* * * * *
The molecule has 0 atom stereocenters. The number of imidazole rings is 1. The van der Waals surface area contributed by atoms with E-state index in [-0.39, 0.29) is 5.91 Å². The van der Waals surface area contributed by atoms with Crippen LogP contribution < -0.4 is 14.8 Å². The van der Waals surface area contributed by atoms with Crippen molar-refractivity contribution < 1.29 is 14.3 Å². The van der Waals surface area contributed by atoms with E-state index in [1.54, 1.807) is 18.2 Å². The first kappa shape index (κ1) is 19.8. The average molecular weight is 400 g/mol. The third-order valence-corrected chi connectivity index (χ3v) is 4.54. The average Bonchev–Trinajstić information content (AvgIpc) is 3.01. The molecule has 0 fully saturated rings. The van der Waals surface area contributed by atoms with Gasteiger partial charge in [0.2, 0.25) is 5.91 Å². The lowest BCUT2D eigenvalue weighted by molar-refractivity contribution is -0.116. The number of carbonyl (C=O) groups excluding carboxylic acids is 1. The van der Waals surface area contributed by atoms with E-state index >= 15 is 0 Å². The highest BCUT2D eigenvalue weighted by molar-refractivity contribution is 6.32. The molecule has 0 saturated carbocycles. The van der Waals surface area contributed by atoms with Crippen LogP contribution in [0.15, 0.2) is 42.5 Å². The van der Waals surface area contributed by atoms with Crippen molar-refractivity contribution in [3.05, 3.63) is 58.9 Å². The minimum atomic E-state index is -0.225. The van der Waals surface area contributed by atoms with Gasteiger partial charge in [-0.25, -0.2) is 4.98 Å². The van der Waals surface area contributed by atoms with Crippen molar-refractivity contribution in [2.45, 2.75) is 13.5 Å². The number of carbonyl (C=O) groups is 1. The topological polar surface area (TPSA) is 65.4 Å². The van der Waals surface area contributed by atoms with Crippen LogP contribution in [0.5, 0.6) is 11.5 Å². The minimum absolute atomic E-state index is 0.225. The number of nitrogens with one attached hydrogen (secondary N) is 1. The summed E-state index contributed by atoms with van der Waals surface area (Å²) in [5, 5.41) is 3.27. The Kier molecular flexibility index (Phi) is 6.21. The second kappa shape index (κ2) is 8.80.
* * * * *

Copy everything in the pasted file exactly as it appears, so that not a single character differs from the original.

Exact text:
The molecule has 0 atom stereocenters. The number of imidazole rings is 1. The van der Waals surface area contributed by atoms with E-state index in [-0.39, 0.29) is 5.91 Å². The van der Waals surface area contributed by atoms with Crippen LogP contribution < -0.4 is 14.8 Å². The van der Waals surface area contributed by atoms with Crippen molar-refractivity contribution < 1.29 is 14.3 Å². The van der Waals surface area contributed by atoms with E-state index in [1.54, 1.807) is 18.2 Å². The first kappa shape index (κ1) is 19.8. The average molecular weight is 400 g/mol. The third-order valence-corrected chi connectivity index (χ3v) is 4.54. The average Bonchev–Trinajstić information content (AvgIpc) is 3.01. The molecule has 0 fully saturated rings. The van der Waals surface area contributed by atoms with Gasteiger partial charge in [0.2, 0.25) is 5.91 Å². The lowest BCUT2D eigenvalue weighted by molar-refractivity contribution is -0.116. The number of carbonyl (C=O) groups excluding carboxylic acids is 1. The van der Waals surface area contributed by atoms with E-state index >= 15 is 0 Å². The highest BCUT2D eigenvalue weighted by molar-refractivity contribution is 6.32. The molecule has 0 saturated carbocycles. The van der Waals surface area contributed by atoms with Crippen LogP contribution in [0.15, 0.2) is 42.5 Å². The van der Waals surface area contributed by atoms with Crippen molar-refractivity contribution in [3.05, 3.63) is 58.9 Å². The minimum atomic E-state index is -0.225. The van der Waals surface area contributed by atoms with Gasteiger partial charge in [-0.25, -0.2) is 4.98 Å². The van der Waals surface area contributed by atoms with Crippen molar-refractivity contribution in [2.45, 2.75) is 13.5 Å². The number of carbonyl (C=O) groups is 1. The topological polar surface area (TPSA) is 65.4 Å². The van der Waals surface area contributed by atoms with Crippen LogP contribution in [0.5, 0.6) is 11.5 Å². The minimum absolute atomic E-state index is 0.225. The number of nitrogens with one attached hydrogen (secondary N) is 1. The summed E-state index contributed by atoms with van der Waals surface area (Å²) in [5, 5.41) is 3.27. The Kier molecular flexibility index (Phi) is 6.21. The second kappa shape index (κ2) is 8.80.